New York Times
POSTED: 10:49 a.m. HST, Nov 30, 2013
LAST UPDATED: 1:40 a.m. HST, Dec 1, 2013
NIIGATA, Japan » Seeking broader international support for opposing China's claims to airspace over the East ChinaSea, Japan has asked the U.N. agency that oversees civil aviation to look into whether the newly created Chinese air defense zone could endanger civilian airliners, the Foreign Ministry said Saturday.
The ministry said that it submitted a proposal for the agency, the International Civil Aviation Organization, to examine whether China's move could threaten the order and safety of international aviation in the area. Though the organization can make only nonbinding recommendations, Japan appears to be hoping that the heightened international scrutiny will force China to back off its declared intent to control the airspace with military measures if necessary.
China's new "air defense identification zone" covers a broad section of sea that includes islands claimed by both nations, and overlaps with a zone claimed by Japan since the late 1960s. Japan views the zone, which China declared last week, as a new move to gain control of the islands, known as the Senkaku in Japan and Diaoyu in Chinese.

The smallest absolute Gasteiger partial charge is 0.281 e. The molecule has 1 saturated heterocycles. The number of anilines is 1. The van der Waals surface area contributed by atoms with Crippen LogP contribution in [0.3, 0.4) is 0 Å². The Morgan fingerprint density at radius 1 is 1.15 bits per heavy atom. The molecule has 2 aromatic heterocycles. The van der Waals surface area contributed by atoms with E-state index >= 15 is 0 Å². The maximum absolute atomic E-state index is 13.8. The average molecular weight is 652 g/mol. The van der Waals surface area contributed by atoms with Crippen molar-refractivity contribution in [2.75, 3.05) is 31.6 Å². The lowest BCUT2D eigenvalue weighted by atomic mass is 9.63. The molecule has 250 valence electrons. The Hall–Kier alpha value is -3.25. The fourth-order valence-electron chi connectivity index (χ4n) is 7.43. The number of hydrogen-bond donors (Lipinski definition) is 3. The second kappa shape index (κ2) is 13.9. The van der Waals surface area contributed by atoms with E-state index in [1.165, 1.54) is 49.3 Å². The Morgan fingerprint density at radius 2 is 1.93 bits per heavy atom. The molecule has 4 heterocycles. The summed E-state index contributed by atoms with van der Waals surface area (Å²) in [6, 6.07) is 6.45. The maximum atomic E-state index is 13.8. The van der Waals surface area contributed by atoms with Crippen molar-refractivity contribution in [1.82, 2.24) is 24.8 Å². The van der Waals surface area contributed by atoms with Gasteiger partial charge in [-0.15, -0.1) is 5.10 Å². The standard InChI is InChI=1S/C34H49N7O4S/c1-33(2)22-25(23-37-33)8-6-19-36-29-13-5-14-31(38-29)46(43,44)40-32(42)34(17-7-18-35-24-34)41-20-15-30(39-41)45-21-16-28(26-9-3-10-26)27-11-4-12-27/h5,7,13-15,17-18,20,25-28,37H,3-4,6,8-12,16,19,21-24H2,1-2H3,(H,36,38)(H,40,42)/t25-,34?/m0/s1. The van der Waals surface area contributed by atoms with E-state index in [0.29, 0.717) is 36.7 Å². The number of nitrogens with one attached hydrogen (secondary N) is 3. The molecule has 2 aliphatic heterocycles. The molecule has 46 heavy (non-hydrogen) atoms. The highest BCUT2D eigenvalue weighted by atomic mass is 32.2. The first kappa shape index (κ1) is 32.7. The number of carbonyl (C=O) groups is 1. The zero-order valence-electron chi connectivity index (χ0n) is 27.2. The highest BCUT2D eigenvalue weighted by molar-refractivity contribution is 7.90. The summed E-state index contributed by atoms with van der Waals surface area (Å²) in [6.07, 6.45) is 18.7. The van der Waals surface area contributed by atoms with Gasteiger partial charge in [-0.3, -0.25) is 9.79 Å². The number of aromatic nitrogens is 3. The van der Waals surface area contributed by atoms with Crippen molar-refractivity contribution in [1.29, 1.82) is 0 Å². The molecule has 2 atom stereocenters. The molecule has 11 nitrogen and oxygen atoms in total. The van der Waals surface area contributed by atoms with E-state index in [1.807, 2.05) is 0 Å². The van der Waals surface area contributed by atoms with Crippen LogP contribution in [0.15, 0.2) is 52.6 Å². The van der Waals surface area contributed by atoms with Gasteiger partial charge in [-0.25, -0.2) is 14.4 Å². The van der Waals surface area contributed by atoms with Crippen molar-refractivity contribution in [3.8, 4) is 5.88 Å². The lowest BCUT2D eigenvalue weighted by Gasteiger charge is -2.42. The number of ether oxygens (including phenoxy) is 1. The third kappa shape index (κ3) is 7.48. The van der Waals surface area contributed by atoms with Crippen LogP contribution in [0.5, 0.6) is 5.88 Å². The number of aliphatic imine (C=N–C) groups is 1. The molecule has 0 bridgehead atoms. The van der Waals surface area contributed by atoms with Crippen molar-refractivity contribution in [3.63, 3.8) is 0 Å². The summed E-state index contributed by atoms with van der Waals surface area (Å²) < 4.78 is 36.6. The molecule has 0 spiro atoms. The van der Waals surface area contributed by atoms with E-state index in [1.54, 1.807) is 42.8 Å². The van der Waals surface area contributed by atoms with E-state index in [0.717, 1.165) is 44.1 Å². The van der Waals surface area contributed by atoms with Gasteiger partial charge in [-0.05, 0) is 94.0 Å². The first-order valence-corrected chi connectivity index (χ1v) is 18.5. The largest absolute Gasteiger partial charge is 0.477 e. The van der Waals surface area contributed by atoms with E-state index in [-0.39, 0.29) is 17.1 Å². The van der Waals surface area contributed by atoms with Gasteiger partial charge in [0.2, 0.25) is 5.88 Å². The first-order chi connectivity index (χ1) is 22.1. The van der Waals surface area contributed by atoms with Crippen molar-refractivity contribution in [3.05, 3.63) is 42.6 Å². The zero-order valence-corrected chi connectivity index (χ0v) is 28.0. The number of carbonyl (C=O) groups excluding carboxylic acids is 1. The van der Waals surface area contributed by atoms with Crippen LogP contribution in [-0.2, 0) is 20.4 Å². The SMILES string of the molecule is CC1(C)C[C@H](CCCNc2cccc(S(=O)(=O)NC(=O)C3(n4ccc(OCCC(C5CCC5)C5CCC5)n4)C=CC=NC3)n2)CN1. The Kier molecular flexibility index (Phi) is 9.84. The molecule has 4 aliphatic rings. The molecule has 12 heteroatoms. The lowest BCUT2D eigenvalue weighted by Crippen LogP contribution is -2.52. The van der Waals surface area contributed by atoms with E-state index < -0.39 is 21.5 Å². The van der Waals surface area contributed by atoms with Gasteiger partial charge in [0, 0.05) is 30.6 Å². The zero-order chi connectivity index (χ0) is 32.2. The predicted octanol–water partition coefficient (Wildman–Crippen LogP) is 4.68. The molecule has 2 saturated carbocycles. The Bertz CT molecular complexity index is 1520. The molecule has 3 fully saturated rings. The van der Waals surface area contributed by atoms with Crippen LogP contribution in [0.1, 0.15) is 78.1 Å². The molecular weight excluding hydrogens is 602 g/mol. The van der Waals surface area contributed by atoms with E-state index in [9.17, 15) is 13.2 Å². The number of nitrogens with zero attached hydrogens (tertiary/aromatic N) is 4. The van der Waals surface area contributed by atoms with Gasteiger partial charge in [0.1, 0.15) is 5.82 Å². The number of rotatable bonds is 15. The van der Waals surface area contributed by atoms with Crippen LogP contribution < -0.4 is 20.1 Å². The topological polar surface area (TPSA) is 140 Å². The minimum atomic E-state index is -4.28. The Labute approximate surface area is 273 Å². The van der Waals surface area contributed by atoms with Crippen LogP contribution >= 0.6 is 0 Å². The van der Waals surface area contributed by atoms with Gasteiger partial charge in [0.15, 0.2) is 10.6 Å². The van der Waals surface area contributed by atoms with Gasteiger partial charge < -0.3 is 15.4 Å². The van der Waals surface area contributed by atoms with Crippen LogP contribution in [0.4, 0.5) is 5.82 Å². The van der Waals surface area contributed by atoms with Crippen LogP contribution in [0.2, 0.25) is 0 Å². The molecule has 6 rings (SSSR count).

China has said its new zone would not affect civilian air traffic, and was aimed instead at stopping Japanese military aircraft from entering airspace that it says rightfully belongs to China. However, China says that all aircraft, including commercial flights, must submit a flight plan before entering the zone.
While the U.S. military continues to fly into the zone without notifying China, Obama administration officials said Friday that they were advising American airlines to comply with the Chinese requirement in order to ensure their safety.